Can open- and closed-loop payments coexist?

Photo by Katie Chizhevskaya/Adobe

With consumer pressure to offer faster payments, community banks are considering how they can offer both open- and closed-loop payments platforms to deepen customer relationships.

By Colleen Morrison


According to Deloitte’s July 2022 Payments Trends Report, payments are thriving as a piece of a holistic customer experience, not a stand-alone transactional exchange. In today’s environment, that distinction can make or break a community bank payments program.

The movement of money may now matter less than the experience behind it, increasing friction between open- and closed-loop networks.

Open vs. closed loop

“Open-loop networks are payment networks open and accessible to all financial institutions and their customers via defined standards and specs. Think ACH, Visa and Mastercard,” explains Nick Denning, senior vice president of payments industry relations at ICBA Bancard. “Closed-loop networks, on the other hand, are not open and accessible to all; consumers and businesses must have direct relationships with the payment network itself. Think Amex, Venmo and others.”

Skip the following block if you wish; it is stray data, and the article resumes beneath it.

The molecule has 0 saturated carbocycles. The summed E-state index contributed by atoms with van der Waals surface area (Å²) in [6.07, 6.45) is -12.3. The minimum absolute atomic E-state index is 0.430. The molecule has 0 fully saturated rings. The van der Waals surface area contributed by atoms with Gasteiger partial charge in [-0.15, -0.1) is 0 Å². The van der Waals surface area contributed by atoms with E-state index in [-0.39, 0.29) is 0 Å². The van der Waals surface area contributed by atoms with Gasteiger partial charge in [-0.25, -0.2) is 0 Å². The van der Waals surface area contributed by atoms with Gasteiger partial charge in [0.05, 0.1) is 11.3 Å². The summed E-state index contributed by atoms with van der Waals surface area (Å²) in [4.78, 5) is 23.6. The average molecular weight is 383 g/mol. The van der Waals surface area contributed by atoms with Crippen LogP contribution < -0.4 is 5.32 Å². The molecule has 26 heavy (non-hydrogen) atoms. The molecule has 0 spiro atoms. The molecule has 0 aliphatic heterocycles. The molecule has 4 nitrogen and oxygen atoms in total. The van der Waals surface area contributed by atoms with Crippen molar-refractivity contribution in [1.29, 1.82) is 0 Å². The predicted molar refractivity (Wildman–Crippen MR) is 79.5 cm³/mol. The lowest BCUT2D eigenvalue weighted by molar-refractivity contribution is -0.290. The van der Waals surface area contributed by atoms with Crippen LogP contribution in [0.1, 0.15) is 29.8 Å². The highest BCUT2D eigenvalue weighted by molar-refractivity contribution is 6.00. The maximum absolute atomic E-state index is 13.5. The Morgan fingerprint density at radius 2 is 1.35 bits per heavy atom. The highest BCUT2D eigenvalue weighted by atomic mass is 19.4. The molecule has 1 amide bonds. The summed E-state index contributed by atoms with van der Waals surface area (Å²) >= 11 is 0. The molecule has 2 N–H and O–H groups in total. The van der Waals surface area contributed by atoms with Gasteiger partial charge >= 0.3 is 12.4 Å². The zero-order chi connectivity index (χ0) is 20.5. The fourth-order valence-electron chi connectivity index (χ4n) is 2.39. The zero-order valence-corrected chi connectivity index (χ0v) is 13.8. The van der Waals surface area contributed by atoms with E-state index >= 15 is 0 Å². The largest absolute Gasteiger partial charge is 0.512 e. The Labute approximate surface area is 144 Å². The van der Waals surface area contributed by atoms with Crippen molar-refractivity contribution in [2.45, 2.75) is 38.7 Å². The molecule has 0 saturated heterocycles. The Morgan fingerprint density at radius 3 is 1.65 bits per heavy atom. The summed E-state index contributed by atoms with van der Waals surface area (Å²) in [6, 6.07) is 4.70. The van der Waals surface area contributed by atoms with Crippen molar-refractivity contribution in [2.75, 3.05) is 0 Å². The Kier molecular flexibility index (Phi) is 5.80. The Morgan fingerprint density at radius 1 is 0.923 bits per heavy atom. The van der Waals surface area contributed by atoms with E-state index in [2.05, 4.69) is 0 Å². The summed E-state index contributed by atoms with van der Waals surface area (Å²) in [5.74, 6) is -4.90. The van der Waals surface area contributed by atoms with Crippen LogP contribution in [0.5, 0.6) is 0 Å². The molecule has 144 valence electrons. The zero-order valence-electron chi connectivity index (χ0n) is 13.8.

“Both open- and closed-loop networks are trying to achieve the same objective, which is to provide the best payments experience,” notes Zachary Aron, principal, Deloitte Consulting LLP, and the global and U.S. banking and capital markets payments leader. “Advancements in real-time payments infrastructure, identity and digital currencies make it easier for both types of networks to develop this type of experience.”

But with equal opportunity comes equal competition, and community banks, who have limited influence over most closed-loop systems, have been more focused on ways to leverage open payments infrastructure.